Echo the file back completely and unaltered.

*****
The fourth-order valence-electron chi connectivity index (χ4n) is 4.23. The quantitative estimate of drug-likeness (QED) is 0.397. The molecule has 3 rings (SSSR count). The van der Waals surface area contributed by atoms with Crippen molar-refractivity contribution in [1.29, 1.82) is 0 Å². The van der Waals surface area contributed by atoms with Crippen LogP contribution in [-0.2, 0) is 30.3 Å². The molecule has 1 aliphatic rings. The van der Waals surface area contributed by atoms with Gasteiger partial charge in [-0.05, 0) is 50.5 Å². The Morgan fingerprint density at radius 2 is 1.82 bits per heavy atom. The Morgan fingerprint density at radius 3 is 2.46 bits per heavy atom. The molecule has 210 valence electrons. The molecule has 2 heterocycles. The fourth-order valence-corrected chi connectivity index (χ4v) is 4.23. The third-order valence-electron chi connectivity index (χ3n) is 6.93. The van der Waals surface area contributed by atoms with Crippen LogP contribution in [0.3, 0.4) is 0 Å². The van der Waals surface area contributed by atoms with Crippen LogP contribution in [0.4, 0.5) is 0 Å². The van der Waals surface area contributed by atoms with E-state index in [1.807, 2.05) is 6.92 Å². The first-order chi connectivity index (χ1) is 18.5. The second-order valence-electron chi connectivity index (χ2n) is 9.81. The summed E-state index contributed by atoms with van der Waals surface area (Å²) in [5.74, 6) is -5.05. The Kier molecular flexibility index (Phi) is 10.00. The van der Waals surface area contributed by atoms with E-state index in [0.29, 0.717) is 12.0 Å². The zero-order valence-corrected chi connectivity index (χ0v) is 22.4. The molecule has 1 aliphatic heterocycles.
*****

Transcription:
The fourth-order valence-electron chi connectivity index (χ4n) is 4.23. The quantitative estimate of drug-likeness (QED) is 0.397. The molecule has 3 rings (SSSR count). The van der Waals surface area contributed by atoms with Crippen molar-refractivity contribution in [1.29, 1.82) is 0 Å². The van der Waals surface area contributed by atoms with Crippen LogP contribution in [-0.2, 0) is 30.3 Å². The molecule has 1 aliphatic rings. The van der Waals surface area contributed by atoms with Gasteiger partial charge in [-0.05, 0) is 50.5 Å². The Morgan fingerprint density at radius 2 is 1.82 bits per heavy atom. The Morgan fingerprint density at radius 3 is 2.46 bits per heavy atom. The molecule has 210 valence electrons. The molecule has 2 heterocycles. The fourth-order valence-corrected chi connectivity index (χ4v) is 4.23. The third-order valence-electron chi connectivity index (χ3n) is 6.93. The van der Waals surface area contributed by atoms with Crippen LogP contribution in [0.3, 0.4) is 0 Å². The van der Waals surface area contributed by atoms with Crippen LogP contribution in [0.4, 0.5) is 0 Å². The van der Waals surface area contributed by atoms with E-state index in [1.807, 2.05) is 6.92 Å². The first-order chi connectivity index (χ1) is 18.5. The second-order valence-electron chi connectivity index (χ2n) is 9.81. The summed E-state index contributed by atoms with van der Waals surface area (Å²) in [5.74, 6) is -5.05. The Kier molecular flexibility index (Phi) is 10.00. The van der Waals surface area contributed by atoms with E-state index in [0.29, 0.717) is 12.0 Å². The zero-order valence-corrected chi connectivity index (χ0v) is 22.4. The molecule has 1 aliphatic heterocycles.